Protection & Sacred Workings
Angelica was used to protect houses and people. It was thought to keep bad or malicious spirits away and to cleanse the home of unwanted energies. The Sami, an indigenous group of people from northern regions of “Norway, Sweden, Finland, Kola Peninsula, and Russia” used angelica to make an instrument called a fadno. Garlands made of angelica were given to creative peoples, such as poets, because the scent of the flower was said to inspire creativity. It was also used medicinally, in a shamanic context by the Sami.
I know that my posts and podcast episodes aren’t about wildcrafting, but for this herb I felt I needed to include some information. Angelica is beautiful and edible, however, there are several plants that look (especially to the untrained eye) almost identical. One of them is Queen Anne’s Lace (wild carrot or Daucus carota). As far as I can tell this plant is edible and grows almost everywhere. I see this plant every August in the fields near my house. Angelica also resembles Fool’s Parsley (Aethusa cynapium) which is totally toxic and can cause “heat in the mouth and throat” and can cause death. Hemlock is also a look-a-like of angelica, and is also poisonous to humans. The last to mention here is Hogweed (Heracleum mantegazzianum). Its sap is phototoxic and if your skin comes into contact with it it can cause phytophotodermatitis which blisters the skin and causes scaring. So yeah, I’d say unless you are an expert, don’t go searching for angelica. Just order it from a trusted source online if possible.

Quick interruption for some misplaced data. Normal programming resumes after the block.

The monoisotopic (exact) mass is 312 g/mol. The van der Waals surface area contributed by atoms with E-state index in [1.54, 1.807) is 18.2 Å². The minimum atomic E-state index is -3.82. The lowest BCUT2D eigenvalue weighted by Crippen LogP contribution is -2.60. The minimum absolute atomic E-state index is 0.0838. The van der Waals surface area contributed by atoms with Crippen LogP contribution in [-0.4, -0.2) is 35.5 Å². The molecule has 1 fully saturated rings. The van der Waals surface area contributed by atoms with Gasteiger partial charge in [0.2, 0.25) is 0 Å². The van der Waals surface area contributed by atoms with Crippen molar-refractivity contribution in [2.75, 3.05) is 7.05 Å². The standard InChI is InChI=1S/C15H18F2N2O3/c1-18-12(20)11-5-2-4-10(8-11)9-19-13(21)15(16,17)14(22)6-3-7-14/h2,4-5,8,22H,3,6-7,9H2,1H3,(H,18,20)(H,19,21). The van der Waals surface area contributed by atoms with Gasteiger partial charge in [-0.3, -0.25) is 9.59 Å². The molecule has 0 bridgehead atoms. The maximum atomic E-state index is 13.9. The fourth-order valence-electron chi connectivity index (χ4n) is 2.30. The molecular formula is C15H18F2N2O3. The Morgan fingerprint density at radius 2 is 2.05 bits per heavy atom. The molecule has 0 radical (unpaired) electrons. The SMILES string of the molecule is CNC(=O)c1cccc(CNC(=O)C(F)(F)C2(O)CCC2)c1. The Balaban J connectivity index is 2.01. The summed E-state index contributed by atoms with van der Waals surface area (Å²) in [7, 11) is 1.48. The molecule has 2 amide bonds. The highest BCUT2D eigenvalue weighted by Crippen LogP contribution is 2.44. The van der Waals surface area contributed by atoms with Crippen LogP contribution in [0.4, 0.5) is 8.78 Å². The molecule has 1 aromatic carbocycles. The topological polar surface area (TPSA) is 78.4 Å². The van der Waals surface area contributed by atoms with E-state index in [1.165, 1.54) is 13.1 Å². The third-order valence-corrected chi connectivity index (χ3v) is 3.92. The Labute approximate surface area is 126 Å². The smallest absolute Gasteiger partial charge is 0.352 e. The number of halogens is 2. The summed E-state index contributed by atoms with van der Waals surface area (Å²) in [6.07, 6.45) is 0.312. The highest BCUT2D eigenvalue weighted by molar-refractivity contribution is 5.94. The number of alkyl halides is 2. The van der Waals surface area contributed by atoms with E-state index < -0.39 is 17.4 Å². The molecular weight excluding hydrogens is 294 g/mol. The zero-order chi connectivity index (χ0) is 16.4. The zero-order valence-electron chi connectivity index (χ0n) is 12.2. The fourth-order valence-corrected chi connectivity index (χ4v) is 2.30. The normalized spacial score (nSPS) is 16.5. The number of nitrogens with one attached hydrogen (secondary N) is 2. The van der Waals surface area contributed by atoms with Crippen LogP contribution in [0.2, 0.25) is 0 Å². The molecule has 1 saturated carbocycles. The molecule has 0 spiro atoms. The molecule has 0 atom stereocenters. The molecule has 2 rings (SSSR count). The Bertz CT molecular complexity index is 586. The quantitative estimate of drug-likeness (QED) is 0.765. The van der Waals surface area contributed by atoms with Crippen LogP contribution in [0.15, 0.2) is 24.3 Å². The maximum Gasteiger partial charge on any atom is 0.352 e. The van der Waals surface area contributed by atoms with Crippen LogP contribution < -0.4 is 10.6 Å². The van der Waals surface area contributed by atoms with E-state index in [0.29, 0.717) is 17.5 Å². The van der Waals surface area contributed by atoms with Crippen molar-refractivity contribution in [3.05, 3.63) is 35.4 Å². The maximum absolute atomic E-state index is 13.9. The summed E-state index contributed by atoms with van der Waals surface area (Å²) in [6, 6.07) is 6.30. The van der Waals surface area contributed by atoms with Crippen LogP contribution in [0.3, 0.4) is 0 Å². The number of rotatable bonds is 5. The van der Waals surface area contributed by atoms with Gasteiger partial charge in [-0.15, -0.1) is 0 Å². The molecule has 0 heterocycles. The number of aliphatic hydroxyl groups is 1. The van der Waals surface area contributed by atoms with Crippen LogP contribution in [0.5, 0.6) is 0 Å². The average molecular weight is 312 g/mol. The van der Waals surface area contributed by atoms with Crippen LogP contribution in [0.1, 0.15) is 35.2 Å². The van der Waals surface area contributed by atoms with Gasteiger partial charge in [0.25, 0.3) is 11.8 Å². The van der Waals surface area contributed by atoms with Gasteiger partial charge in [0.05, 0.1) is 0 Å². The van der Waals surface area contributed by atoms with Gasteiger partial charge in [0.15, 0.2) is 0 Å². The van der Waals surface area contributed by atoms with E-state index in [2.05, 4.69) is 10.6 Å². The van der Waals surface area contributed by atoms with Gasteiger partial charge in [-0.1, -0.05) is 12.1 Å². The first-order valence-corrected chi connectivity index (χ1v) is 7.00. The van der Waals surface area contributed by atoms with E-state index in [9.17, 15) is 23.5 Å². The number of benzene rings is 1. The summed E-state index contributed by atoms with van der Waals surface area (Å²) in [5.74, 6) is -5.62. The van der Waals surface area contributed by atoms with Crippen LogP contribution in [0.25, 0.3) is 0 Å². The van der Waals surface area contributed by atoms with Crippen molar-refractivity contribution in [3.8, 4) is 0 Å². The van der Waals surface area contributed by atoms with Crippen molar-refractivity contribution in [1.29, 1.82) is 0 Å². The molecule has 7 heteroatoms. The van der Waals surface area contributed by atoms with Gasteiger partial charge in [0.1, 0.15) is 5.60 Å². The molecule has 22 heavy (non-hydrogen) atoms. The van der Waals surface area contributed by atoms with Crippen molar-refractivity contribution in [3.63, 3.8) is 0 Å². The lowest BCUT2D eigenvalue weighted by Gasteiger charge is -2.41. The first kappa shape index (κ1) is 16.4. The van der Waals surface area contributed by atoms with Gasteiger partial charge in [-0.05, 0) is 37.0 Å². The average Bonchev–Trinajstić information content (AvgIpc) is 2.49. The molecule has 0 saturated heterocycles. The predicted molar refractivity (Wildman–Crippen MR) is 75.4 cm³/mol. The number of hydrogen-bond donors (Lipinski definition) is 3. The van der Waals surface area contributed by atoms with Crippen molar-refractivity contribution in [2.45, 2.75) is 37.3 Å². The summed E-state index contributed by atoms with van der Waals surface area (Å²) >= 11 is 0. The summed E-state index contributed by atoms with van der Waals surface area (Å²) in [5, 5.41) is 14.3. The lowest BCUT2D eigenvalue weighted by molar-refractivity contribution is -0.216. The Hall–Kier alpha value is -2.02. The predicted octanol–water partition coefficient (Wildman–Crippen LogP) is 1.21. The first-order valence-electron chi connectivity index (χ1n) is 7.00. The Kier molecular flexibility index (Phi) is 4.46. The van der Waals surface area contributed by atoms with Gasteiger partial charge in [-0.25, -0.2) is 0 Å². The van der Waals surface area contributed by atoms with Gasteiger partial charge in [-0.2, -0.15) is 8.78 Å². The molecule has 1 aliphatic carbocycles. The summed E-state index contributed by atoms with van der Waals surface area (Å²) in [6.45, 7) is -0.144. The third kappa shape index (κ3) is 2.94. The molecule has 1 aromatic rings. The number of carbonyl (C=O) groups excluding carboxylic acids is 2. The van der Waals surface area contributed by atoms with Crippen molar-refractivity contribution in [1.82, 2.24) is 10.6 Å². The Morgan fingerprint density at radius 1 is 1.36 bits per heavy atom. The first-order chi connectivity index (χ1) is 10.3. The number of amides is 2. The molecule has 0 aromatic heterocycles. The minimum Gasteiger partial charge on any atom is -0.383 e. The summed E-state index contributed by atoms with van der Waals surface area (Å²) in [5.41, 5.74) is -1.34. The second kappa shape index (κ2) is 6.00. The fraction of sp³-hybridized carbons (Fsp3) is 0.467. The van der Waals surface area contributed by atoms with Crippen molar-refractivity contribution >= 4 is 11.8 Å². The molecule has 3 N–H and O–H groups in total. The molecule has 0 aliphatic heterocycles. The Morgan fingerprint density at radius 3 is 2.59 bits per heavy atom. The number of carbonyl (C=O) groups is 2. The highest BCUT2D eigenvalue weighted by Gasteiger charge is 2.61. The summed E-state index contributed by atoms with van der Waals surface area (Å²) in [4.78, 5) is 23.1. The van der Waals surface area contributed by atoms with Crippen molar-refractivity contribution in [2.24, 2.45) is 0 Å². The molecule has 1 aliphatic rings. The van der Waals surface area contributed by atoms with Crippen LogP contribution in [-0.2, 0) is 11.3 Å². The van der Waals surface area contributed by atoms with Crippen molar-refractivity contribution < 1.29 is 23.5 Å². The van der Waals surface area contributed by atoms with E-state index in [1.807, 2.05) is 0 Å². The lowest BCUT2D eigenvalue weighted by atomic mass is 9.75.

In Magickal Workings
Angelica’s magickal properties are numerous, and they are especially beautiful. This herb has a kind of ethereal, spiritual quality. This blog post calls it the “Mama Bear of the Spirit Realm”, and does a nice job of illustrating the properties of angelica. Here are some magickal ways you can use angelica.
- Banishing negative, evil, malicious energy
- Attuning to the spirit world
- Attuning to angelic energies
- Motherhood, mothers, nurturing energy
- Divine energy and deeper understanding
You can use angelica to ‘guard’ your home, either by growing it, using essential oil, or sprinkle the herb on thresholds of your house. It may not be technically angelica, but I love the idea of painting a picture of the herb and hanging it as a symbol of its energies. You can use it in baths or in teas (be careful if you are nursing/pregnant/want to be pregnant). Carry it with you in a charm bag for any of the above reasons, or do a meditation (read that blog post) to get in touch with its energies. You can use in in incenses to protect a space while you do spellwork, or in a spray or wash to cleanse your home.
The angelica recipe is a simple one, but unless you have a supply of fresh angelica or can get ahold of the stems, it may be hard to do. However, if you have the inkling, I think this recipe would be delightful. It can also remind us of the simple joys of the past and how herbs can be made into lovely treats. It reminds us of the beauty and simplicity of angelica, and in a way, the nurturing energy as well. So without further ado, here is the recipe for Candied Angelica!